Community Foundation of North Okanagan board members Calvin Hoy, George Agar and Janice Mori stand beside the refrigerated food truck the Foundation partnered on to share perishable foods throughout the Valley. The Foundation pools donors’ charitable gifts to create endowment funds, then uses the investment income to make grants to local organizations.

A charity for all charities: Helping donors make a lasting difference

Community Foundation works for the North Okanagan

Do you dream of making a lasting difference for the North Okanagan? Maybe you have a special cause that’s close to your heart?

The Community Foundation of the North Okanagan is in a unique position to help.

The registered, charitable foundation pools donors’ charitable gifts to create endowment funds, then uses the investment income to make grants; the more funds in the endowment, the more investment income there is to distribute. In fact, the Foundation today holds more than $16 million in assets and works with hundreds of caring donors and high-impact community organizations!

A charity for all charities, “we are one-stop giving,” explains executive director Leanne Hammond. “We’re small – donors appreciate that – we’re responsive and we’re extremely efficient.”

Like the 191 other community foundations across Canada, the Foundation also provides leadership, monitoring the region’s quality of life and convening people, ideas and resources to build stronger, more resilient communities.

One key to the Foundation’s success is its unparalleled flexibility. Working with individuals, businesses, organizations or families, donors have countless ways to fulfill their charitable goals and make a lasting difference. Here’s a look at how:

All levels of donations are welcome. While large donations sometimes make headlines, many smaller donations come together in the endowment funds the Foundation works with.

You can direct your funds. If you’re passionate about children, sport, environmental issues or any number of other areas, the Foundation can ensure your donation is directed to where it can do the most good.

Donating – or setting up a fund – is easy. “People will ask how long it takes to sent up a fund, but it’s easy – we can do it in a day,” Hammond says. “We also help donors make their gift in the most tax-efficient way possible.”

Securities are also welcome. Beyond direct cash donations, securities are also simple to donate, with the entire process completed electronically. For charities without a broker, the Foundation can also accept a securities gift on their behalf, then send it along as a flow-through gift.

“We serve charities as well as donors – we’re the connection between the two,” Hammond says.

There’s no pressure to donate. “We’re very respectful and do things on the donor’s schedule. We can even start the process now, but have the bulk of your donation come later as a bequest from your will or life insurance.” “If you’re unsure what direction you’d like your philanthropy to take, you can even park your funds while you decide,” Hammond notes.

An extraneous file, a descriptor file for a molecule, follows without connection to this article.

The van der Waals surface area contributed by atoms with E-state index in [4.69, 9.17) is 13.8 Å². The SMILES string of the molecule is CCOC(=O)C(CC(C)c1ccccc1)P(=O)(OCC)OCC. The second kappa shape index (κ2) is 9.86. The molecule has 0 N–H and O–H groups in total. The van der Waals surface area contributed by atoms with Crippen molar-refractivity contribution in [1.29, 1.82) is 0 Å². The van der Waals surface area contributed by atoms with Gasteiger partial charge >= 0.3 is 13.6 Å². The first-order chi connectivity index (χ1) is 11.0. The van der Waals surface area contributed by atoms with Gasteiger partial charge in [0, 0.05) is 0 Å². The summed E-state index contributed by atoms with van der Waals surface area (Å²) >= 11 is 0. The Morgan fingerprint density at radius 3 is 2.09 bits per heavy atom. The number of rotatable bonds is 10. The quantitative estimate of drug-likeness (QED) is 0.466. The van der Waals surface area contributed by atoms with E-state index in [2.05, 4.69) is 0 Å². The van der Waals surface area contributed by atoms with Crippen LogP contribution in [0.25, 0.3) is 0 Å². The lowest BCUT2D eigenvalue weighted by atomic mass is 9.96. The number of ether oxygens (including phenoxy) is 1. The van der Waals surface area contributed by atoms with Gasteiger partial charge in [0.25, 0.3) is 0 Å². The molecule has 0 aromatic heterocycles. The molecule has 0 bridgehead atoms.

And for donors who prefer to remain anonymous with the charities they fund, the Foundation can make that happen too.


Since 1975, the Community Foundation of the North Okanagan has connected philanthropy with community needs and opportunities to make the region the best place to live, work, learn and grow. Governed by a diverse volunteer board of community leaders, high standards of accountability, transparency and stewardship are reflected in all aspects of their work. Learn more at


Janice Mori, past board chair of the Community Foundation of the North Okanagan, cuddles with her granddaughter. The Foundation works with donors, charities, businesses and organizations across the region to build stronger, more resilient local communities.

Comments are closed

Just Posted

Power out in large part of Vernon

Power went down around 4:30 p.m. in the middle of the city

Vernon pageant participant heads stateside

Samantha Sewell will represent North America at Miss Royalty International in Milwaukee

PHOTOS: Armstrong MetalFest rocks Hassen

Big crowds gather for popular two-day annual heavy metal music festival

UPDATED: Lane closed after fatal collision on Highway 97 east of Falkland

A man in his 60s is dead after a single vehicle crash on July 15

Vernon golf event lands Hockey Night in Canada analyst

Kelly Hrudey to emcee 10th annual VJH Foundation Charity Classic golf tourney Sept. 8

VIDEO: Okanagan Valley weekday weather update

Environment Canada says it’s going to be a rainy week

Young man seen with gun at Nanaimo mall, suspect now in custody

People were evacuated from Woodgrove Centre

B.C. man dies from rabies after contact with Vancouver Island bat

Last known case of human rabies in B.C. was 16 years ago

Crown recommends up to two-year jail term for former Bountiful leader

Crown says sentence range should be 18 months to two years for Bountiful child removal case

B.C.-wide police efforts identify Vancouver Island robbery suspect

Warrant issued for arrest of North Vancouver man for TD Bank robbery

VIDEO: Wolf spotted swimming ashore on northern Vancouver Island

Island wolf population estimated at under 150 in 2008, says VI-Wilds

B.C. couple bring son home from Nigeria after long adoption delay

Kim and Clark Moran of Abbotsford spent almost a year waiting to finalize adoption of Ayo, 3

UPDATE: special council meeting set for Wednesday, Basran in talks with province

Opponents of McCurdy house says she won’t ‘relinquish possession’ of more than 14,000 names

Private viewing for Elijah-lain Beauregard to be held in Penticton

Afterwards, there will be a celebration of life next to the Okanagan Lake,

Most Read